11. 11. Profit and Loss Continued • Begin by listing all the Revenue streams (CREDIT Balance) Revenue Sales Interest Earned Dividends Received
  12. 12. Working out Costs of Goods Sold Figures that you need are - opening inventory - purchases - freight - closing inventory Opening Inventory + Purchases + Freight + Cost of Goods Available for Sale Less Closing Inventory Cost of Goods Sold
  13. 13. Profit and Loss Continued • Once you have the Revenues (Credit Balance) and you have worked out the Cost of Goods Sold (Debit balance…because this is an expense) Revenue CREDIT Sales Interest Earned Dividends Received Cost of Goods Sold Opening Inventory + DEBIT Purchases + Freight + Cost of Goods Available for Sale Less Closing Inventory Cost of Goods Sold Gross Profit Revenue less Cost of Goods Sold
  14. 14. Profit and Loss Continued • Next you list all the Expenditure (Debit Balance) • These can be listed in categories such as administrative, selling and distribution, and general expenses Expenditures DEBIT Salaries and Wages Rent Light, heat and power Depreciation of assets Repairs and maintenance Other expenses
  15. 15. Layout of Profit and Loss Sheet • In the first instance you will have a GROSS PROFIT – this is the Revenue less Costs of Goods Sold • In the second instance you will have PROFIT FROM OPERATIONS – this is Gross Profit less the operating expenses • In the third instance you may make adjustments for other incomes or other expenses to the Profit from operations- the result is the NET PROFIT BEFORE TAXES • In the fourth instance you may have a provision for income tax which you will remove from the net profit before taxes to give you NET PROFIT AFTER INCOME TAX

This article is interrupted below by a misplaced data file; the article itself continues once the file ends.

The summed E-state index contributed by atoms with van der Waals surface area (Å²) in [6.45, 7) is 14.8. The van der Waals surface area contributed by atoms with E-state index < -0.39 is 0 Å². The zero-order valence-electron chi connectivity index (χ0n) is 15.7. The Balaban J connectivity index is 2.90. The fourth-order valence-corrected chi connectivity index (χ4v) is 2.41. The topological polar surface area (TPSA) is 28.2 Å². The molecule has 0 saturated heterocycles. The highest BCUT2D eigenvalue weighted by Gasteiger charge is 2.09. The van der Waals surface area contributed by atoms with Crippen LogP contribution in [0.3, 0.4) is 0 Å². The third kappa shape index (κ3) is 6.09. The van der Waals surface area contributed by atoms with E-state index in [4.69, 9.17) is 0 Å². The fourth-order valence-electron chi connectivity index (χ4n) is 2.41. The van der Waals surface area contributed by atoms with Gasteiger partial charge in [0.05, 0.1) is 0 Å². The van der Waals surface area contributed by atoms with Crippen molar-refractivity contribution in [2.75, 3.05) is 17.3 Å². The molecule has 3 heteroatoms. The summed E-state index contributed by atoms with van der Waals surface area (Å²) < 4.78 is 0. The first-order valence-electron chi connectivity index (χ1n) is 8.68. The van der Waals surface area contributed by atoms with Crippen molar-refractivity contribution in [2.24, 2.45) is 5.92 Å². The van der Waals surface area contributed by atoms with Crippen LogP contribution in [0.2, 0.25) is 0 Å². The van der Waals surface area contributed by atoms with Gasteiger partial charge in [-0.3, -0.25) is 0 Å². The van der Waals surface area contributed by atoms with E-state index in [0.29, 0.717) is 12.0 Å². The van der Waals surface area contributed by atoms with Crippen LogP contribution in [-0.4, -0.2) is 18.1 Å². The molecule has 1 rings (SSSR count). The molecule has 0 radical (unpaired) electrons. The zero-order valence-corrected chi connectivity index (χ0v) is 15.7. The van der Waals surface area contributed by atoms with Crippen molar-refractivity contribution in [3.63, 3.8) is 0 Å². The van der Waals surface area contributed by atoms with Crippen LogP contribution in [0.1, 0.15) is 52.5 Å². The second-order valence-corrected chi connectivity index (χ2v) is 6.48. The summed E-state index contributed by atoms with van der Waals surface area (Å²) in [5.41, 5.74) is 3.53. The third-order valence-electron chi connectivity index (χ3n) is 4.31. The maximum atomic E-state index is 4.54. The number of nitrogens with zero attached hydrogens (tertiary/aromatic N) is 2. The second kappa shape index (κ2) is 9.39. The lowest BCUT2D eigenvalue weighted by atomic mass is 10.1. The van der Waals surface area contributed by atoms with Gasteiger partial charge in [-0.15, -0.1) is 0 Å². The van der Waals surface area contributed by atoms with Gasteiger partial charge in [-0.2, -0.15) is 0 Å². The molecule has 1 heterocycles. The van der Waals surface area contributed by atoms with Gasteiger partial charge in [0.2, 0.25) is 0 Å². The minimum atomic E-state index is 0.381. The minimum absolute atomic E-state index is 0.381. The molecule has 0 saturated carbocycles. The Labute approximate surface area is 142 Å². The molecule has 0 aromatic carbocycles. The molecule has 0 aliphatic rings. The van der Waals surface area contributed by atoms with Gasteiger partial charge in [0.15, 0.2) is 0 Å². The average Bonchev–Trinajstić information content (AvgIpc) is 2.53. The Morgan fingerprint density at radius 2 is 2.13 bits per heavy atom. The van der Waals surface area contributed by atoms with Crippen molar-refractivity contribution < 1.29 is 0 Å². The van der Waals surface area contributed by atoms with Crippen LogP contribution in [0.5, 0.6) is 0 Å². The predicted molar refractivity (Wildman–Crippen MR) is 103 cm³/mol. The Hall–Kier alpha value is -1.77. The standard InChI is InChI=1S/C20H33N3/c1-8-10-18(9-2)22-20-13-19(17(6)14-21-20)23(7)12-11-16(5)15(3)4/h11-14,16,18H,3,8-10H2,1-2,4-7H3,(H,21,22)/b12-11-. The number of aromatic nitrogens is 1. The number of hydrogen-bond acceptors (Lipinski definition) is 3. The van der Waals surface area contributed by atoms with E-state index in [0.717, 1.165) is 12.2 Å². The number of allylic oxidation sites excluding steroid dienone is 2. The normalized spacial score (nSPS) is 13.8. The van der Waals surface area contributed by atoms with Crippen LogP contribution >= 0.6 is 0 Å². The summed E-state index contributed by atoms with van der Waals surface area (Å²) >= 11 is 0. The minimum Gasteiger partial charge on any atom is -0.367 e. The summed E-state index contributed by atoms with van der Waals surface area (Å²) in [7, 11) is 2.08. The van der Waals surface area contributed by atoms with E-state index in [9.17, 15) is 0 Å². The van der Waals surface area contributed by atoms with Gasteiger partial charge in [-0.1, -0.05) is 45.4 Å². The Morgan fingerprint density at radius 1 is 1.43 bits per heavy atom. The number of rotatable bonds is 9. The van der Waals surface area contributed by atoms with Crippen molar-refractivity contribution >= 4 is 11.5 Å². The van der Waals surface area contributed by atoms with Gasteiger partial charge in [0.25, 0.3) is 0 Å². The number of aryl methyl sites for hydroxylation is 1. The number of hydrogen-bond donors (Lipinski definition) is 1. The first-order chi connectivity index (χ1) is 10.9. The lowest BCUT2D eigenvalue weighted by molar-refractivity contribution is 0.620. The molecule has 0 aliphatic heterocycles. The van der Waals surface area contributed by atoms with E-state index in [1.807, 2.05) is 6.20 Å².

16. 16. Profit and Loss Sheet LayoutRevenue CREDIT $$$$$$$ Cost of Goods Sold DEBIT ($$$$$$) GROSS PROFIT $$$$$$$ Expenditures DEBIT ($$$$$$) PROFIT FROM OPERATIONS $$$$$$$ Other Income CREDIT $$$$$$$ Other Expenses DEBIT ($$$$$$) Net Profit Before Taxes $$$$$$$ Provision for Income Tax DEBIT ($$$$$$) Net Profit After Taxes $$$$$$$
  17. 17. Trickey Things in the Profit and Loss Sheet • You may not always be given the purchases – you may have to work this out – so know the Cost of Goods sold equation well • Bad debts (Debit in the Profit and Loss) is NOT the Provision for Doubtful Debts (Credit in the Balance Sheet) o DR Bad debt (expensed) • CR Provision for Doubtful debts (sometimes known as the Allowance for Doubtful Debts) • The Provision for Doubtful debts often sits below Account Receivables in the Balance Sheet …as a contra reducing Account Receivables balance
  18. 18. (¯`*•.¸,¸¸,::HAPPY::ACCOUNTANTS::,¸¸,¸.•*´¯)